When Adam Schwartz founded Articulate, an e-learning authoring software company based in New York, in 2002, making the company fully remote wasn’t planned, but it’s what ended up happening. Schwartz didn’t want to limit his talent pool to just the Big Apple. He wanted to expand it around the world. Some of his early key members included employees in Mumbai and Missouri.
|“Finding great people who fit into your culture is a real challenge for any company. It’s all the more difficult when you’re limited to the cities where you have offices. I could pick and choose the best talent from anywhere around the globe, and I did. I couldn’t imagine limiting us to even a large market like New York.” —Adam Schwartz, CEO of Articulate|
Leaders like Schwartz aren’t alone in this global workforce sentiment. Organizations all around the world are embracing flexible work and distributed teams to the point that remote work grew by 159% between 2005 and 2017. Studies show that not only are remote employees just as productive as office employees, but also that they work an average of 1.4 more days per month.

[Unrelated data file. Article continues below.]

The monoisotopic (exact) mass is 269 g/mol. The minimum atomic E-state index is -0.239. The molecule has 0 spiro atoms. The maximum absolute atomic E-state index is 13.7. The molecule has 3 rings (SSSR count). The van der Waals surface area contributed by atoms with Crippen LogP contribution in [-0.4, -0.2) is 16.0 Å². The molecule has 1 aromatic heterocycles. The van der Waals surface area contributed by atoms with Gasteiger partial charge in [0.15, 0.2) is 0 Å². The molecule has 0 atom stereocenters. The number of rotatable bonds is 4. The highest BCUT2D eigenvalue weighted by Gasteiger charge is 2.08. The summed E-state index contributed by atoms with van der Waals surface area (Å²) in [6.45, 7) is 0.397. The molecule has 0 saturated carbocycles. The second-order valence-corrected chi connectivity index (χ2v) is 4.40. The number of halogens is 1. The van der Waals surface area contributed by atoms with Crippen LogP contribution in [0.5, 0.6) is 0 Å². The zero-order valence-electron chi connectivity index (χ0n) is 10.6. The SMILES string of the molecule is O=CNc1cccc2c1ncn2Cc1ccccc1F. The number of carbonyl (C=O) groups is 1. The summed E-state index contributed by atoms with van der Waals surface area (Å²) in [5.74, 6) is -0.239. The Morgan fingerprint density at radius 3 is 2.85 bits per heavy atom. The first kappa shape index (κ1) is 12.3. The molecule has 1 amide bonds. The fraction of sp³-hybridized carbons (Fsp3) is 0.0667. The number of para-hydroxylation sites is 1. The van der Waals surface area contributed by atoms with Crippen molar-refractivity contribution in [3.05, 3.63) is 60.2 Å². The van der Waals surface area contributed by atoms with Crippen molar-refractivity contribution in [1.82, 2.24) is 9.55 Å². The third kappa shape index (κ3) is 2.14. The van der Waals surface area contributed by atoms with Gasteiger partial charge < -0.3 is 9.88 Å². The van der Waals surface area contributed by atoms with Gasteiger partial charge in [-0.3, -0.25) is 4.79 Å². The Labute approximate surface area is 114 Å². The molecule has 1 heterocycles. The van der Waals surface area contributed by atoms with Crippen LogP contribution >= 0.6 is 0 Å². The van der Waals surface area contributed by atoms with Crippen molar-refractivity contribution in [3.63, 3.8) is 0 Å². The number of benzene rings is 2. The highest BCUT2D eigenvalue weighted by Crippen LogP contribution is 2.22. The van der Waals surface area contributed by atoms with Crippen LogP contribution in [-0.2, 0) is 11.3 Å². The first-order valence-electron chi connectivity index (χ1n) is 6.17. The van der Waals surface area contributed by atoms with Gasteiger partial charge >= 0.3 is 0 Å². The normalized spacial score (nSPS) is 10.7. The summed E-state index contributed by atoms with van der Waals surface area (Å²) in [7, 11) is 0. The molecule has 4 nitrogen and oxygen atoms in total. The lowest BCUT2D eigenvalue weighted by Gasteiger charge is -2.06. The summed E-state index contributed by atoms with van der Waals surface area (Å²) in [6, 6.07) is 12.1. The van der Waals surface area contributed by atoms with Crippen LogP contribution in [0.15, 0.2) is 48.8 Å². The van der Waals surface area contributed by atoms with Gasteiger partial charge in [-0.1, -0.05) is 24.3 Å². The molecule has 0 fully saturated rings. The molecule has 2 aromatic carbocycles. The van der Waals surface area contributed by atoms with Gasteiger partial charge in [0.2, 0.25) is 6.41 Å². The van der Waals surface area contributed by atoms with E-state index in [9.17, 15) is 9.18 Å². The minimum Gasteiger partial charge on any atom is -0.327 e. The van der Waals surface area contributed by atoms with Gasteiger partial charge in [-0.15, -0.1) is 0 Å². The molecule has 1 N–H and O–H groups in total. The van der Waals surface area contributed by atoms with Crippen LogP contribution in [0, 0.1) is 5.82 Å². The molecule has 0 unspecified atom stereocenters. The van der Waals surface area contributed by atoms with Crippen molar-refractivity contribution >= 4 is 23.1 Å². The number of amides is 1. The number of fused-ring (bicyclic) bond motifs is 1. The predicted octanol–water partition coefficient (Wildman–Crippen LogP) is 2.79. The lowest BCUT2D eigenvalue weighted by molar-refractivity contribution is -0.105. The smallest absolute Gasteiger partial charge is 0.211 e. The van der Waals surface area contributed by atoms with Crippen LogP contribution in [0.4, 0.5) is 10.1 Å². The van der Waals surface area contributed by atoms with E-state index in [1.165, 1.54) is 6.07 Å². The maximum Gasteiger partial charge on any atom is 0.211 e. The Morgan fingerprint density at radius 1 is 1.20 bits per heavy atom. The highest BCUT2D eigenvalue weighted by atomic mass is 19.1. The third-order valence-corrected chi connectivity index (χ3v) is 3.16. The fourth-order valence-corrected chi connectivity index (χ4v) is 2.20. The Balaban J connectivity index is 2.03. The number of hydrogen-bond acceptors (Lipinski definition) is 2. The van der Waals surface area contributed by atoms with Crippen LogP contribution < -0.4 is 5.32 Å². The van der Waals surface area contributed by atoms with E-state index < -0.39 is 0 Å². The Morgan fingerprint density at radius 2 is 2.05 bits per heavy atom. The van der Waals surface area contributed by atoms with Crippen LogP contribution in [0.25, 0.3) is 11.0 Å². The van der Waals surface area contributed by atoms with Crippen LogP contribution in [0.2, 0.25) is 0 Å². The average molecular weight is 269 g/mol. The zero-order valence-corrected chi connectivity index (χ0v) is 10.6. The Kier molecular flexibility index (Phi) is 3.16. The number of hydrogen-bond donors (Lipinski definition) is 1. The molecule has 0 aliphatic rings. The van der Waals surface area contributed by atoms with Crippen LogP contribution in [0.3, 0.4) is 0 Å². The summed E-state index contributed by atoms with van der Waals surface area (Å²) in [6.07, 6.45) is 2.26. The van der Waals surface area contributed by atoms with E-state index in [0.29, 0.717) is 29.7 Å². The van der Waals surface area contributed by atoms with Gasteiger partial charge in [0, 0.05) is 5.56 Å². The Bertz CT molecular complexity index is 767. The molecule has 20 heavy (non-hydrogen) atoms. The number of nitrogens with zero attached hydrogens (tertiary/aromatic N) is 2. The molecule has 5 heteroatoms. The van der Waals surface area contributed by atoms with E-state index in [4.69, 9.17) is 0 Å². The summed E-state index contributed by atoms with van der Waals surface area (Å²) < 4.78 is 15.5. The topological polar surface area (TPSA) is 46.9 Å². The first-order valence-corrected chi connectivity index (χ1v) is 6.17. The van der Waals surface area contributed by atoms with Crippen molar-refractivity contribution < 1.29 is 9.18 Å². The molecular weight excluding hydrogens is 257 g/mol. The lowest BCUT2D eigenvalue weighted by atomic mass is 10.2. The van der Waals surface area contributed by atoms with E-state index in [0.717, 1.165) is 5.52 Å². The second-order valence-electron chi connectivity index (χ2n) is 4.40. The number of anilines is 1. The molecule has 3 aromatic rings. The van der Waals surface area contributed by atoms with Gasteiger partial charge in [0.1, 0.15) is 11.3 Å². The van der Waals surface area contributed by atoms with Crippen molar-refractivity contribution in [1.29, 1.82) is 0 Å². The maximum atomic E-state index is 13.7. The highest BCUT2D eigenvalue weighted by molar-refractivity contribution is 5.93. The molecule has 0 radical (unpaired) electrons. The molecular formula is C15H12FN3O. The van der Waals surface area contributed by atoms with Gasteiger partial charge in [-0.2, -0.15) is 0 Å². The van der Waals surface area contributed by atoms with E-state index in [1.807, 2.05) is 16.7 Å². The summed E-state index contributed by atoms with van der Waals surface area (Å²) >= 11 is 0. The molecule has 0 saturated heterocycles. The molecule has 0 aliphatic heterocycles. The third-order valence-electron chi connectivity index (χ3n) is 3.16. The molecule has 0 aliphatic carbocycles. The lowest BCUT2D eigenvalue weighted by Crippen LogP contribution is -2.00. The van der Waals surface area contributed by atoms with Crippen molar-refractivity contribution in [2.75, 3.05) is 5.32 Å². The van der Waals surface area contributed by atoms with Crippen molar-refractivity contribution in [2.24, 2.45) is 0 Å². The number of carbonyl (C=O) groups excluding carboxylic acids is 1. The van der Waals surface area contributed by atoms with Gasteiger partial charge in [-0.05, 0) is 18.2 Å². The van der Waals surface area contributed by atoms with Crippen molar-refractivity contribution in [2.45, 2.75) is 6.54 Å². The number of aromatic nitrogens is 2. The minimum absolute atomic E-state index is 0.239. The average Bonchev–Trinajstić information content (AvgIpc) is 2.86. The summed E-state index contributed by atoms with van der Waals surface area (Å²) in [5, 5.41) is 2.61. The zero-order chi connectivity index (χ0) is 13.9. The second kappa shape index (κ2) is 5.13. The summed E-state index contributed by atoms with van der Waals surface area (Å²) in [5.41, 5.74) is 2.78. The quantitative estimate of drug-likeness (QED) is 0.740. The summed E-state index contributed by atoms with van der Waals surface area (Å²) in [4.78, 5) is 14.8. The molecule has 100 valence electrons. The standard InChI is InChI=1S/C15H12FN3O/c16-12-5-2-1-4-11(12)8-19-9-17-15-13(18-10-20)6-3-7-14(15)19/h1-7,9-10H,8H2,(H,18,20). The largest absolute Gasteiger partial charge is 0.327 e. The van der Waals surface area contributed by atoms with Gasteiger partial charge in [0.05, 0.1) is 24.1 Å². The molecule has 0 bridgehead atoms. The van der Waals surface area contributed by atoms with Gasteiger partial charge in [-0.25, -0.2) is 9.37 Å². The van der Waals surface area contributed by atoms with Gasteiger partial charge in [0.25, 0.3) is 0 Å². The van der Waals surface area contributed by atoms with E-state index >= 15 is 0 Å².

Culture is a key factor that determines how well an organization performs. Studies show that organizations with rich cultures have higher employee retention, higher productivity, and higher profit.
But remote teams introduce a new problem that organizations need to tackle: How do you create a sense of culture when employees are thousands of miles apart? It’s common for remote employees to get left out of many events when they don’t share the same office space, leading to a loss of identity and a disconnect from their teams.
Studies show that remote employees often feel isolated, which can result in a 21% drop in overall productivity. Coupled with the tendency by employers to overload them with assignments, remote employees are especially vulnerable to loneliness, stress, and burnout.